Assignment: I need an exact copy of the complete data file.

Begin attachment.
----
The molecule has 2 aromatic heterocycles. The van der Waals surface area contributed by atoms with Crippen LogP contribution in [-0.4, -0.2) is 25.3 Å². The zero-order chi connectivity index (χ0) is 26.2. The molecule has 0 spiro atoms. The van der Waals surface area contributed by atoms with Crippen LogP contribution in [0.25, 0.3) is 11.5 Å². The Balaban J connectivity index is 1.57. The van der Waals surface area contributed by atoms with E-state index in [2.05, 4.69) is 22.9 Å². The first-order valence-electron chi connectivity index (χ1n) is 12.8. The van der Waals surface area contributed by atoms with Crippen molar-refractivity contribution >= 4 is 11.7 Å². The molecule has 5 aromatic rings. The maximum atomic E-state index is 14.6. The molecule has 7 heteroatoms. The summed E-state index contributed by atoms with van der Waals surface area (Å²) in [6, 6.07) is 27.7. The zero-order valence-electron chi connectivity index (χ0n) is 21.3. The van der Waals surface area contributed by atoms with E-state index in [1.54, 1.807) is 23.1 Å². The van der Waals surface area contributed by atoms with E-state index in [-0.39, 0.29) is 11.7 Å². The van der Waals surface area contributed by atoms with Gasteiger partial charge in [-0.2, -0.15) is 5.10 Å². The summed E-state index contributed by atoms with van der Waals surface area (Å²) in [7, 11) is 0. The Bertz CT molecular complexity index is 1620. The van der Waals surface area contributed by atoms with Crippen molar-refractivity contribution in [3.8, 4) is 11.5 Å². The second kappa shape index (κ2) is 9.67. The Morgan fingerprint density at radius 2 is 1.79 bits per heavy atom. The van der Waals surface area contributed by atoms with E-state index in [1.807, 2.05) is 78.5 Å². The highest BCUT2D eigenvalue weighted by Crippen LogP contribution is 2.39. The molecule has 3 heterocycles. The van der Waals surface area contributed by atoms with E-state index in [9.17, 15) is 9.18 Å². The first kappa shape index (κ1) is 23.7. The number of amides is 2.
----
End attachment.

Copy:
The molecule has 2 aromatic heterocycles. The van der Waals surface area contributed by atoms with Crippen LogP contribution in [-0.4, -0.2) is 25.3 Å². The zero-order chi connectivity index (χ0) is 26.2. The molecule has 0 spiro atoms. The van der Waals surface area contributed by atoms with Crippen LogP contribution in [0.25, 0.3) is 11.5 Å². The Balaban J connectivity index is 1.57. The van der Waals surface area contributed by atoms with E-state index in [2.05, 4.69) is 22.9 Å². The first-order valence-electron chi connectivity index (χ1n) is 12.8. The van der Waals surface area contributed by atoms with Crippen molar-refractivity contribution >= 4 is 11.7 Å². The molecule has 5 aromatic rings. The maximum atomic E-state index is 14.6. The molecule has 7 heteroatoms. The summed E-state index contributed by atoms with van der Waals surface area (Å²) in [6, 6.07) is 27.7. The zero-order valence-electron chi connectivity index (χ0n) is 21.3. The van der Waals surface area contributed by atoms with E-state index in [1.54, 1.807) is 23.1 Å². The van der Waals surface area contributed by atoms with E-state index in [-0.39, 0.29) is 11.7 Å². The van der Waals surface area contributed by atoms with Gasteiger partial charge in [-0.2, -0.15) is 5.10 Å². The summed E-state index contributed by atoms with van der Waals surface area (Å²) in [7, 11) is 0. The Bertz CT molecular complexity index is 1620. The van der Waals surface area contributed by atoms with Crippen molar-refractivity contribution in [3.8, 4) is 11.5 Å². The second kappa shape index (κ2) is 9.67. The Morgan fingerprint density at radius 2 is 1.79 bits per heavy atom. The van der Waals surface area contributed by atoms with E-state index in [1.807, 2.05) is 78.5 Å². The highest BCUT2D eigenvalue weighted by Crippen LogP contribution is 2.39. The molecule has 3 heterocycles. The van der Waals surface area contributed by atoms with E-state index in [9.17, 15) is 9.18 Å². The first kappa shape index (κ1) is 23.7. The number of amides is 2.